Dancing on Christmas Eve.

My wife and I visited her family on Christmas Eve and headed to a church service north of Toronto. This church belongs to a family of churches that have a particular interpretation of scripture (theirs!) and most other interpretations are less-than. At any rate, there was singing and story time for the kids. Then towards the end the pastor got up to speak about the birth and story of Jesus. He stood in front of a crowded room and after reading about the birth of Jesus in the gospel of Luke he proclaimed (in a rather overbearing manner) that this story “demands a response.” According to the pastor there were only two possible responses, you either a) love and follow Jesus or b) hate Jesus (this is no exaggeration, he literally said you either love or hate Jesus). Something about this approach to the scriptures seemed overly simplistic. It just didn’t strike me as a faithful reading of the narrative we have in Luke.

My Old Testament prof likes to compare the reading of scripture to dancing. If you are waltzing there is a leader and a follower and the leader is the person who decides where the dance will go. They make the first move. The follower, well, they just follow the lead. When it comes to reading scripture we ought to dance with the text as followers. The text needs to take the lead and we follow it where it goes. To hijack the text and twist it to make it say what we want it to say is to assume the lead. Now I think our inclination is to want to lead and so we must always be conscious of this and always seeking to simply follow the text in order to remain faithful to it.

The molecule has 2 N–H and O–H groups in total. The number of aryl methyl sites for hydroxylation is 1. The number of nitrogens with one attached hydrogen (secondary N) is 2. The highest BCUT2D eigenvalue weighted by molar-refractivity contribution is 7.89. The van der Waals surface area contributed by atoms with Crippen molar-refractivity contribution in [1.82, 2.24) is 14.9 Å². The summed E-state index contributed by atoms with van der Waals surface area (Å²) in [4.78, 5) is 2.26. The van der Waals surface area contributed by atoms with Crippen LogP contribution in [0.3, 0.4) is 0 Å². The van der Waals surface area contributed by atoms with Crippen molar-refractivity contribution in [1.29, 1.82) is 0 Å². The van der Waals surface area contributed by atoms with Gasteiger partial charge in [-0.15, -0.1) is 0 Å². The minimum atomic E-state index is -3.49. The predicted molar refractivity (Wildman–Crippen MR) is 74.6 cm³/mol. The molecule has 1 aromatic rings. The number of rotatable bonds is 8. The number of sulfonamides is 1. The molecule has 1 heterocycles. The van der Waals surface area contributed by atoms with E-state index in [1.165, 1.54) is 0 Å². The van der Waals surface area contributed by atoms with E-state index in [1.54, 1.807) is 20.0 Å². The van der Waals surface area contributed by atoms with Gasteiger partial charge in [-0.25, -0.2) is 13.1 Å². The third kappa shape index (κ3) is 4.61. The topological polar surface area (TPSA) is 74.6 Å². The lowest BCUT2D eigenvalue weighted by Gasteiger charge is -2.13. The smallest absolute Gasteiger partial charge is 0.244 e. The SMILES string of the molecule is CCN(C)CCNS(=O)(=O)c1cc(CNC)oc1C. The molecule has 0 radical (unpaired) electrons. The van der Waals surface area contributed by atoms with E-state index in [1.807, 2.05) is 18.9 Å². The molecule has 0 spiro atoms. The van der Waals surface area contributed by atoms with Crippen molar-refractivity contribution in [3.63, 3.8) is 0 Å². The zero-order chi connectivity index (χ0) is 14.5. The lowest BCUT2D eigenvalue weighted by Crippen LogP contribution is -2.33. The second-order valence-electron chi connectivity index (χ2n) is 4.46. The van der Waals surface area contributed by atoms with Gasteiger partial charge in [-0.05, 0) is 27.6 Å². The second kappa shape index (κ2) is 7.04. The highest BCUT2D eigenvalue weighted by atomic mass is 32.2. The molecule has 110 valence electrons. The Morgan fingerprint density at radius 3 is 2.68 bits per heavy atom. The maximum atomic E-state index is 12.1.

Back to Christmas Eve. When we read the story of Christ’s birth in Luke does the story indeed “demand a response” (do we get this idea from the text)? Are there really only two possible responses, love or hatred (again, does the text tell us this)? If that’s the case (although I’m not sure it is) what would these two responses look like? Well, according to the pastor “loving” Jesus meant to accept a certain belief system (his) and to act in a particular manner (according to how he interprets the scriptures). Anything other than this was hatred.

As I sat in my seat and listened to him speak I couldn’t help but think he was leading the dance. I’m not convinced that his interpretation of the story was faithful to the story as Luke himself presented it. I wonder how many not-yet-Christians were sitting there listening and what their impression was? What sort of picture of God does this kind of interpretation paint?

1 comment
  1. Agreed. I don’t know many people, who aren’t followers of Jesus, that would say they “hate” Jesus. I think I would meet more that simply say they do not know him.

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